The „Straße der Megalithkultur“ in northwest Germany
The origin of the Association for “Megalithic Routes” is the “Straße der Megalithkultur”, a tourist holiday route in northwest Germany. It was launched in 2006 by a group of tourism experts, archaeologists, astronomers, and historians with the aim of introducing the 5000 year-old “Hünengräber” (megalithic graves) as a new trademark of the regions Osnabrücker Land, Emsland, and Wildeshausen Geest. In each of these regions there are centres with an accumulation of megalithic burials.
The monuments consist mostly of so-called passage graves. In terms of construction, they differ markedly from their namesakes in Denmark and southern Scandinavia, but they show great similarity to the “Hunebedden” in Drenthe province in The Netherlands.
In northwest Germany, numerous historical documents, stories and legends are evidence of the great significance that megalithic graves have had for the imaginative world and popular beliefs of the local population since the Middle Ages. Many burials have been given unusual names which are reminiscent of the devil, of creatures with supernatural powers, and legendary popular heroes.
The “Straße der Megalithkultur” connects the towns of Osnabrück, Meppen, and Oldenburg, is 330 km long, and combines the historically most interesting, most attractive, and most well-preserved megalithic graves. Since 27 April 2014, the Europe-wide “Day of Megalithic Culture”, a fully signposted cycle path complements the holiday route for road traffic which was opened in 2009. In addition, there is a supraregional hiking trail, the “Hünenweg”, which connects the regions Osnabrücker Land, Emsland, and Drenthe province in The Netherlands and was opened in 2005.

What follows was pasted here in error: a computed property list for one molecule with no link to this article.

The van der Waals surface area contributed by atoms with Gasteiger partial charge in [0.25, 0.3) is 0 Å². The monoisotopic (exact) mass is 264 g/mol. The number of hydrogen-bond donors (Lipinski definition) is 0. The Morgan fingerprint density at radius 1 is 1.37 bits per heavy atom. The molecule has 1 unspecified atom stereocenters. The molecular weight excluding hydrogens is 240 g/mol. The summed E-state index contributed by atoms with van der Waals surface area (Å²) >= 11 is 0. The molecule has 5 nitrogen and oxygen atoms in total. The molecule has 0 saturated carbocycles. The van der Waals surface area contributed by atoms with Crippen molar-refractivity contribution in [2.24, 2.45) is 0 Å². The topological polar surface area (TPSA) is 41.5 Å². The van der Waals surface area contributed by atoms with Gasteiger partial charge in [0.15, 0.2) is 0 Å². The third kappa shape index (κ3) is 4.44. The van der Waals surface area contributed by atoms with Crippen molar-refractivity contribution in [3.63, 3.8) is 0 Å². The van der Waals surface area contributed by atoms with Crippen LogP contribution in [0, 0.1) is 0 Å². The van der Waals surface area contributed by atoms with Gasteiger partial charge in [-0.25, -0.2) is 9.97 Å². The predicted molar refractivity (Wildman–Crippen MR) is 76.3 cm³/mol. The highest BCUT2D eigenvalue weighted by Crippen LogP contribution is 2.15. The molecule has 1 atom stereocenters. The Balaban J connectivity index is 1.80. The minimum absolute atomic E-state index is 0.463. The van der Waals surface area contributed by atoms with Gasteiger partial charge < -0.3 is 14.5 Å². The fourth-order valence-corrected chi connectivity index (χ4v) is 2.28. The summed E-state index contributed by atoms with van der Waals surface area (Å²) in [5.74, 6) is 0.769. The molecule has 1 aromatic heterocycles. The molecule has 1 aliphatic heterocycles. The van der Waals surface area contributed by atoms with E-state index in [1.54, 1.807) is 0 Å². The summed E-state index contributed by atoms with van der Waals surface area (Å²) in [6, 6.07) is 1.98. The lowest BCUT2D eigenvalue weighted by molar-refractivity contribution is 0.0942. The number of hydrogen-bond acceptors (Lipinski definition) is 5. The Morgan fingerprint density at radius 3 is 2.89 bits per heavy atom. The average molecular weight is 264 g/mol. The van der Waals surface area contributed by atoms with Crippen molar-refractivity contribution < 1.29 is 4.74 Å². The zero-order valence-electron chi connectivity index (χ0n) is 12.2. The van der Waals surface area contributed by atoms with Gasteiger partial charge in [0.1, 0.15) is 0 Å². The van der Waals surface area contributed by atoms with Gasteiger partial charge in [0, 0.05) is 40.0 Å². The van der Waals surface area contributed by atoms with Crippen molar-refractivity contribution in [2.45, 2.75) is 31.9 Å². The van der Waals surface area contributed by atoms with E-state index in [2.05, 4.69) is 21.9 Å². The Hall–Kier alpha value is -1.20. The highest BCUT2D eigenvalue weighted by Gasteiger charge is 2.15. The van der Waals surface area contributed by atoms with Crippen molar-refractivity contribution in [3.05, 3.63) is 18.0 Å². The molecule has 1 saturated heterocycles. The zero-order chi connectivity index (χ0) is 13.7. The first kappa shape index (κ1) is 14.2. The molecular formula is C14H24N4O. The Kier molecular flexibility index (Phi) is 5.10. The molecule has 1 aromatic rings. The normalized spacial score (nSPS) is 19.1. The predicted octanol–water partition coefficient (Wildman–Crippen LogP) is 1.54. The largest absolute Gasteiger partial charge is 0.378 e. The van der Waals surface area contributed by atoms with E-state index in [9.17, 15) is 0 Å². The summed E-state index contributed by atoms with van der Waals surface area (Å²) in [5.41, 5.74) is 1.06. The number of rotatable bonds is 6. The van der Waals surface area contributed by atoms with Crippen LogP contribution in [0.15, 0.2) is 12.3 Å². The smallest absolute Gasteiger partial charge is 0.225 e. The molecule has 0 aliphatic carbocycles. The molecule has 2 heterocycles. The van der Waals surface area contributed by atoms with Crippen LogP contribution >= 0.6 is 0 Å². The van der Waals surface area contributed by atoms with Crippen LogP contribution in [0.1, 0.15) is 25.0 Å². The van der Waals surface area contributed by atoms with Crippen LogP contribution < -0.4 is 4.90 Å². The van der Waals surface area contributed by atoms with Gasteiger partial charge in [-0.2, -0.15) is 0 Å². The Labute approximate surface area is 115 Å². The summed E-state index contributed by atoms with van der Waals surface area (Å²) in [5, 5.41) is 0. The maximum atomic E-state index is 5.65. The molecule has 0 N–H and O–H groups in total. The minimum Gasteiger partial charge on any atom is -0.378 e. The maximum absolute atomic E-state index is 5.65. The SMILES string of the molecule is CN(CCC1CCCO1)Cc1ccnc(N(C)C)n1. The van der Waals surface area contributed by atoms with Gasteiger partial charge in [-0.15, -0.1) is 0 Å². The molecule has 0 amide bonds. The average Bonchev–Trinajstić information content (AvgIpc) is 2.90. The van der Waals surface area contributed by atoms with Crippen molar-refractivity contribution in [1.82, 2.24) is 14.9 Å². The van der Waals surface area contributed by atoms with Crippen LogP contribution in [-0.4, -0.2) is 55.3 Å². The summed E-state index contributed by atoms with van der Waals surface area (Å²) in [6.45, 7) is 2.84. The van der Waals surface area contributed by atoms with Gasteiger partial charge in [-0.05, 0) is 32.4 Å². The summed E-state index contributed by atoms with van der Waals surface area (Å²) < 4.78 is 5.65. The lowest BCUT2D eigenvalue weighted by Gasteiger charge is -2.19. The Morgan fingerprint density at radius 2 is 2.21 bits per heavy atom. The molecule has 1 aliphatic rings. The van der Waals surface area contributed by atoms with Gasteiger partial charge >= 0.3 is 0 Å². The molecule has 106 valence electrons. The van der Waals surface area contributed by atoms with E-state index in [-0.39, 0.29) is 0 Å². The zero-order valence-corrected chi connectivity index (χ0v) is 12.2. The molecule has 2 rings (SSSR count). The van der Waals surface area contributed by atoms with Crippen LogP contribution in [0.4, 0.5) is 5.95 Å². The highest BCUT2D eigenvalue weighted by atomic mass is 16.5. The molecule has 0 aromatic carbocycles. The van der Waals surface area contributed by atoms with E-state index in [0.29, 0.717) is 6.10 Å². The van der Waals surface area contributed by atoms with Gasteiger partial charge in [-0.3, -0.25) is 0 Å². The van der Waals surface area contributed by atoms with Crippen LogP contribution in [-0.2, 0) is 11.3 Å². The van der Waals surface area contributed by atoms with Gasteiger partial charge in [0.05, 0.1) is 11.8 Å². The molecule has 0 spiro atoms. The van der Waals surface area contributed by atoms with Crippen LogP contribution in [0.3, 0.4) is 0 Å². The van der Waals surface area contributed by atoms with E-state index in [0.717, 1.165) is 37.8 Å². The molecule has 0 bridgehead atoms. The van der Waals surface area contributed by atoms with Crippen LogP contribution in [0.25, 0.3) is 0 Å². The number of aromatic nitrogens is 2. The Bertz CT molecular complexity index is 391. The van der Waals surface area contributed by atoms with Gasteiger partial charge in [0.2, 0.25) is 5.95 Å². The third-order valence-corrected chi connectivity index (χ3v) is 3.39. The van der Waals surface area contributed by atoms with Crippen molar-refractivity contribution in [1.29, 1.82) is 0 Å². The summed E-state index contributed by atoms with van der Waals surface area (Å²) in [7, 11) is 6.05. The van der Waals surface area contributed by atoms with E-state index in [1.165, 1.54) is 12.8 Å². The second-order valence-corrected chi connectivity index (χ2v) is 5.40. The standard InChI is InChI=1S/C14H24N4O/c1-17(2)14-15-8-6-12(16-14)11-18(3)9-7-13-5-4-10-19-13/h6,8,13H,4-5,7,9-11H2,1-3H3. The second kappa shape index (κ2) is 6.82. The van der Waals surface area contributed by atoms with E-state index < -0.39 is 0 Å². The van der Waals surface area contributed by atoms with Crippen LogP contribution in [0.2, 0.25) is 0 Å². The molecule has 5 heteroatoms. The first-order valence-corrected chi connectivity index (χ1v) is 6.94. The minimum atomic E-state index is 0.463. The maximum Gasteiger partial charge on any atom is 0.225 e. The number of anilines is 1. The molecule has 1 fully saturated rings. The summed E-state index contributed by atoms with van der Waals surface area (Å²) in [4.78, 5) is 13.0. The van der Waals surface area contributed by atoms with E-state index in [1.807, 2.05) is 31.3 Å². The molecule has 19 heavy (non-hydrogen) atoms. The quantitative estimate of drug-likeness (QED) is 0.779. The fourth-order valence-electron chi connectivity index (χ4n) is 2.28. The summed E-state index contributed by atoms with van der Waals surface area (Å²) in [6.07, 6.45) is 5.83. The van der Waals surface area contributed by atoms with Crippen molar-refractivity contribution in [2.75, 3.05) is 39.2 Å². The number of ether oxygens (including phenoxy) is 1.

The Osnabrücker Land region
The town of Osnabrück is located at the southern end of the “Straße der Megalithkultur”. This is where the North German plain merges into the Westphalian hill country and also where the distribution of the northwest German passage graves ends. In this area, many archaeological sites are associated with the names of famous military leaders from the time of the Saxon Wars (772–804 AD) such as one of the extremely rare megalithic graves made of local rock. It is known as Karlsteine. The legend goes that Karl, King of the Franks, smashed the giant capstone into three pieces with his riding crop. The wife of his adversary Widukind, the Saxon leader, is said to be buried nearby below the Gevasteine – also a Neolithic passage grave from the second half of the fourth millennium BC.
There is a further unusual megalithic construction in Hekese, in the northern part of the Osnabrücker Land. Two separate burial chambers are situated 53 m apart, although they obviously belong together because a row of closely set boulders has been placed between them.
The Emsland region
The origin of the term “Hünengrab”, which is still common in northwest Germany today, probably lies in the Emsland region because this is the home of the famous Universalist Johan Picardt. In 1660 he published his theses of the “cruel and barbaric giants, Hünen or collossi” as the builders of the megalithic graves. But some courageous people who armed themselves with heavy wooden clubs had managed to put these tyrants to flight.
Most of the monuments formerly existing in the Emsland region are now destroyed because the sale of the boulders as building material to the neighbouring Netherlands became a lucrative business in the 18th and 19th centuries. But, around the middle of the 19th century, the idea of the protection of historical monuments gained acceptance. As a result, more than 60 impressive relics of the megalithic culture have survived, including the grave in Thuine with an exceptionally elaborate enclosure consisting of a double stone row, and the accumulation of nine megalithic graves in the Hümmling hills (originally 22), which are arranged such that they can rightly be called the “Hünengräberstraße des Hümmling”.
The Wildeshausen Geest region